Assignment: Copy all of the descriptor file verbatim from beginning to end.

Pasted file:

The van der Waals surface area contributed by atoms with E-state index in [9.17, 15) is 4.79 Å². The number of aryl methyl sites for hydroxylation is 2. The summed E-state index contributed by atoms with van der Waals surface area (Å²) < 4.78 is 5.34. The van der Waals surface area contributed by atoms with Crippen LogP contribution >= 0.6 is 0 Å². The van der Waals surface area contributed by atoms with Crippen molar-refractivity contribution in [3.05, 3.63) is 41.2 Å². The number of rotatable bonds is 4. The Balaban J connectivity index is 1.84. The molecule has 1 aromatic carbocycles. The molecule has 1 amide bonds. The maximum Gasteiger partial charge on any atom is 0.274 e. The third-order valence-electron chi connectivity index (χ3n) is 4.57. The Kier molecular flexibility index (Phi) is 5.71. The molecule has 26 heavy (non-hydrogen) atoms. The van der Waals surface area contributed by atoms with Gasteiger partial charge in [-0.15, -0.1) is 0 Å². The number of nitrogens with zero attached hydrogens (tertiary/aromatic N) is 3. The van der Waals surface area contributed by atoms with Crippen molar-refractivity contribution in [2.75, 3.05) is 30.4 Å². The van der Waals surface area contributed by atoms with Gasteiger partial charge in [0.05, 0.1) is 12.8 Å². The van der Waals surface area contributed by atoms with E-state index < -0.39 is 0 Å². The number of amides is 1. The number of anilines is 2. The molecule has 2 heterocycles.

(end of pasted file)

The van der Waals surface area contributed by atoms with E-state index in [9.17, 15) is 4.79 Å². The number of aryl methyl sites for hydroxylation is 2. The summed E-state index contributed by atoms with van der Waals surface area (Å²) < 4.78 is 5.34. The van der Waals surface area contributed by atoms with Crippen LogP contribution >= 0.6 is 0 Å². The van der Waals surface area contributed by atoms with Crippen molar-refractivity contribution in [3.05, 3.63) is 41.2 Å². The number of rotatable bonds is 4. The Balaban J connectivity index is 1.84. The molecule has 1 aromatic carbocycles. The molecule has 1 amide bonds. The maximum Gasteiger partial charge on any atom is 0.274 e. The third-order valence-electron chi connectivity index (χ3n) is 4.57. The Kier molecular flexibility index (Phi) is 5.71. The molecule has 26 heavy (non-hydrogen) atoms. The van der Waals surface area contributed by atoms with Gasteiger partial charge in [-0.15, -0.1) is 0 Å². The number of nitrogens with zero attached hydrogens (tertiary/aromatic N) is 3. The van der Waals surface area contributed by atoms with Crippen molar-refractivity contribution in [2.75, 3.05) is 30.4 Å². The van der Waals surface area contributed by atoms with Gasteiger partial charge in [0.05, 0.1) is 12.8 Å². The van der Waals surface area contributed by atoms with E-state index < -0.39 is 0 Å². The number of amides is 1. The number of anilines is 2. The molecule has 2 heterocycles.